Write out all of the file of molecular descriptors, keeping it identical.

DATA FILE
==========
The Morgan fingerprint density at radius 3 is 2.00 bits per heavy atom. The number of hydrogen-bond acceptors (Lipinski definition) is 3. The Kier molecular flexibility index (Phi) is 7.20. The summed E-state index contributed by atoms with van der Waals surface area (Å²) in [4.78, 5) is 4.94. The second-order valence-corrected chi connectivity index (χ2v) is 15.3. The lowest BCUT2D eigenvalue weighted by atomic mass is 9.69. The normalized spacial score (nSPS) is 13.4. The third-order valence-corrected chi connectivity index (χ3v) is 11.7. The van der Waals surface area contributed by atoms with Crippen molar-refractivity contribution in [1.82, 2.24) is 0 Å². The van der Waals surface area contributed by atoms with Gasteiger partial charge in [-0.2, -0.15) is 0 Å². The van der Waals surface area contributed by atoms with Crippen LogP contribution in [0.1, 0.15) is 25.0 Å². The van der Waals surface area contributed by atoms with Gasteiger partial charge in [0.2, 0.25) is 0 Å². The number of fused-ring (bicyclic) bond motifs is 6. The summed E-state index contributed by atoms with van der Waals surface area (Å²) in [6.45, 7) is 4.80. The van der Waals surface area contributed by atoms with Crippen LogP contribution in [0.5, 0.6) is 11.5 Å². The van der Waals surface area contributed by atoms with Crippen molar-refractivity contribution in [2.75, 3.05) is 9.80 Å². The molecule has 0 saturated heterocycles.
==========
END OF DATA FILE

The Morgan fingerprint density at radius 3 is 2.00 bits per heavy atom. The number of hydrogen-bond acceptors (Lipinski definition) is 3. The Kier molecular flexibility index (Phi) is 7.20. The summed E-state index contributed by atoms with van der Waals surface area (Å²) in [4.78, 5) is 4.94. The second-order valence-corrected chi connectivity index (χ2v) is 15.3. The lowest BCUT2D eigenvalue weighted by atomic mass is 9.69. The normalized spacial score (nSPS) is 13.4. The third-order valence-corrected chi connectivity index (χ3v) is 11.7. The van der Waals surface area contributed by atoms with Crippen molar-refractivity contribution in [1.82, 2.24) is 0 Å². The van der Waals surface area contributed by atoms with Gasteiger partial charge in [-0.2, -0.15) is 0 Å². The van der Waals surface area contributed by atoms with Crippen LogP contribution in [0.1, 0.15) is 25.0 Å². The van der Waals surface area contributed by atoms with Gasteiger partial charge in [0.2, 0.25) is 0 Å². The number of fused-ring (bicyclic) bond motifs is 6. The summed E-state index contributed by atoms with van der Waals surface area (Å²) in [6.45, 7) is 4.80. The van der Waals surface area contributed by atoms with Crippen LogP contribution in [0.5, 0.6) is 11.5 Å². The van der Waals surface area contributed by atoms with Crippen molar-refractivity contribution in [2.75, 3.05) is 9.80 Å². The molecule has 0 saturated heterocycles.